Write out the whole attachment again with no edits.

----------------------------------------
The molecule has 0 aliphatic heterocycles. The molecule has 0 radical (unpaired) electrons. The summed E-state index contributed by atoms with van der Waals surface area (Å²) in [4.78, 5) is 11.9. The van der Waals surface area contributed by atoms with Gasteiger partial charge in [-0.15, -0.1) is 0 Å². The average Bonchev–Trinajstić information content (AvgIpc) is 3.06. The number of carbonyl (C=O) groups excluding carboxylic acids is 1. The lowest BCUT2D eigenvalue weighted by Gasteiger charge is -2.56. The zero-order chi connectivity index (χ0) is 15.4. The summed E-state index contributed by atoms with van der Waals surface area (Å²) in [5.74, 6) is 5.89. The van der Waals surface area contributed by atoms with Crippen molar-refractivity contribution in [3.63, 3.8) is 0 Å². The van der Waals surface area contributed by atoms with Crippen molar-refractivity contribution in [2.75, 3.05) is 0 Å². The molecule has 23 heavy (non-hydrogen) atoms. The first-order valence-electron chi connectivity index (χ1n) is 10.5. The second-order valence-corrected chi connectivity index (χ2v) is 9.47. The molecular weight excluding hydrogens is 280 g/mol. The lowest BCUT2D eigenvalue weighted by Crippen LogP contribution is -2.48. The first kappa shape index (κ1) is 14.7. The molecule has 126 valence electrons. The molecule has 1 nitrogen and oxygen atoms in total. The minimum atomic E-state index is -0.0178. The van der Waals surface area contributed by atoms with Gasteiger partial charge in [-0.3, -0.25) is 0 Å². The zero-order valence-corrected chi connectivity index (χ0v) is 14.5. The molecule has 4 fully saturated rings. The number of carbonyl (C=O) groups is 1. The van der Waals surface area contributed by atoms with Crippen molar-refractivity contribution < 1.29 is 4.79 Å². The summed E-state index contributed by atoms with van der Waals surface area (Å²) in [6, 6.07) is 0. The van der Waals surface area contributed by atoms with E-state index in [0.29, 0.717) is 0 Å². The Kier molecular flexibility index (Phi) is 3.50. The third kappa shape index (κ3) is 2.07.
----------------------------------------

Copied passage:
The molecule has 0 aliphatic heterocycles. The molecule has 0 radical (unpaired) electrons. The summed E-state index contributed by atoms with van der Waals surface area (Å²) in [4.78, 5) is 11.9. The van der Waals surface area contributed by atoms with Gasteiger partial charge in [-0.15, -0.1) is 0 Å². The average Bonchev–Trinajstić information content (AvgIpc) is 3.06. The number of carbonyl (C=O) groups excluding carboxylic acids is 1. The lowest BCUT2D eigenvalue weighted by Gasteiger charge is -2.56. The zero-order chi connectivity index (χ0) is 15.4. The summed E-state index contributed by atoms with van der Waals surface area (Å²) in [5.74, 6) is 5.89. The van der Waals surface area contributed by atoms with Crippen molar-refractivity contribution in [3.63, 3.8) is 0 Å². The van der Waals surface area contributed by atoms with Crippen molar-refractivity contribution in [2.75, 3.05) is 0 Å². The molecule has 23 heavy (non-hydrogen) atoms. The first-order valence-electron chi connectivity index (χ1n) is 10.5. The second-order valence-corrected chi connectivity index (χ2v) is 9.47. The molecular weight excluding hydrogens is 280 g/mol. The lowest BCUT2D eigenvalue weighted by Crippen LogP contribution is -2.48. The first kappa shape index (κ1) is 14.7. The molecule has 126 valence electrons. The molecule has 1 nitrogen and oxygen atoms in total. The minimum atomic E-state index is -0.0178. The van der Waals surface area contributed by atoms with Gasteiger partial charge in [-0.3, -0.25) is 0 Å². The zero-order valence-corrected chi connectivity index (χ0v) is 14.5. The molecule has 4 fully saturated rings. The number of carbonyl (C=O) groups is 1. The van der Waals surface area contributed by atoms with Crippen molar-refractivity contribution < 1.29 is 4.79 Å². The summed E-state index contributed by atoms with van der Waals surface area (Å²) in [6, 6.07) is 0. The van der Waals surface area contributed by atoms with E-state index in [0.29, 0.717) is 0 Å². The Kier molecular flexibility index (Phi) is 3.50. The third kappa shape index (κ3) is 2.07.